Monday, June 20, 2011


In our modern culture of industrialized goods, often there is a big premium placed on "handmade" goods. Handmade things are special in the sense that they are unique (if they are handmade, it's more than likely that no two are alike) and more often than not, personal (I think of friends who knit things for friends — handmade).

In the LXX and NT, the same word can be found: χειροποίητος. It's interesting that the word means, literally, "handmade." However, in the Scriptures, handmade things are seen in quite the opposite light; they are symbols of idolatry and if I'm not mistaken, the majority (if not all) of the occurrences of the word is used negatively. To make this point clear, translators of OT will make this case by rendering the Greek word as an "idol" or "image" (E.g., Lev 26:1; Isa 2:18).

In the OT, the critique appears to be against the handcrafted item of a god as opposed the unimageable YHWH (See the two examples above). And in the NT, the invective is against "handmade" circumcision as opposed to the spiritual/heart circumcision and the "handmade" temple as opposed to the spiritual temple (E.g., Mk 14:58; Acts 7:48, 17:24; Heb 9:11). While this might have been a prominent theme that flowed through Jewish thought, I didn't think that Greco-Roman culture gave all that much thought to this until I came across Seneca's letters today (albeit his very different angle). In it he writes:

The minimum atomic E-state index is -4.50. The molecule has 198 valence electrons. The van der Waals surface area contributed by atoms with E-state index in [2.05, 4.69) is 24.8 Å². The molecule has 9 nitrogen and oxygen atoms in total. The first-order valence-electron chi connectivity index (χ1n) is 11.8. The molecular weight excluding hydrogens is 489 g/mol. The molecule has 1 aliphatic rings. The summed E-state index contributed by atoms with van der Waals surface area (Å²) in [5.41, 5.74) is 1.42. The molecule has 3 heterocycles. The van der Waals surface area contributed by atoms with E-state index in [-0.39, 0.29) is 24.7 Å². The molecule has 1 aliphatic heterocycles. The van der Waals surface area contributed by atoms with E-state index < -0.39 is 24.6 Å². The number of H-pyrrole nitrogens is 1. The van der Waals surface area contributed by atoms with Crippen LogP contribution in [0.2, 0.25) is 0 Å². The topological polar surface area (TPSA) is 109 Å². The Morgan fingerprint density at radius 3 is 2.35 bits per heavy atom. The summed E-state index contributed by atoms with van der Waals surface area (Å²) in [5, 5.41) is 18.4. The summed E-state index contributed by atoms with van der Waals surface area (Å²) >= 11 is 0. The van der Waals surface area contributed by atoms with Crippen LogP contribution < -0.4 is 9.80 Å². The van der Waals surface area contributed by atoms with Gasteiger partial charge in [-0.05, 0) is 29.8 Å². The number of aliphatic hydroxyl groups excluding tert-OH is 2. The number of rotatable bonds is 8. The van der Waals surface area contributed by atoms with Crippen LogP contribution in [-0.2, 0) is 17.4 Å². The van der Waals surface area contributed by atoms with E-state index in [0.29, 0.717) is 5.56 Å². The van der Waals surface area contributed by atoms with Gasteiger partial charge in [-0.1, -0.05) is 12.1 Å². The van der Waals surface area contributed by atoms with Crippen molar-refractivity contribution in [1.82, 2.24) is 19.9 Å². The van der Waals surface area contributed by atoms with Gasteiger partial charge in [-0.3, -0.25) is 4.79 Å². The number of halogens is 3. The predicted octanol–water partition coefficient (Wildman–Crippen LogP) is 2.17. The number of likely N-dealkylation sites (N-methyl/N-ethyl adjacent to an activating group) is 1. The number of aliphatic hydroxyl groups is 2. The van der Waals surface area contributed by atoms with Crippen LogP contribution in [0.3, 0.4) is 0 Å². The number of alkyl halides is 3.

"You are doing the finest possible thing and acting in your best interests if, as you say in your letter, you are persevering in your efforts to acquire a sound understanding. This is something it is foolish to pray for when you can win it from your own self. There is no need to raise our hands to heaven; there is no need to implore the temple warden to allow us close to the ear of some graven image (simulacri), as though this increased the chances of our being heard. God is near you, is with you, is inside you (prope est a te deus, tecum est, intus est). Yes, Lucilius, there resides within us a divine spirit, which guards us and watches us in the evil and the good we do. As we treat him, so will he treat us. No man, indeed is good without God — is any one capable of rising above fortune unless he has help from God? He it is that prompts us to noble and exalted endeavors. In each and every good man: A god (what god we are uncertain) dwells" [this last sentence is seen as a quote from Virgil's Aeneid].
--Seneca, Epistle 40.1-2

Though I'll probably have to study more about the kind of theology (if any) Stoic philosophers subscribed to, this paragraph from Seneca is an interesting parallel.

1 comment:

Ben said...

VERRRRY insightful... uhh i think you're getting to that level Dr. Suh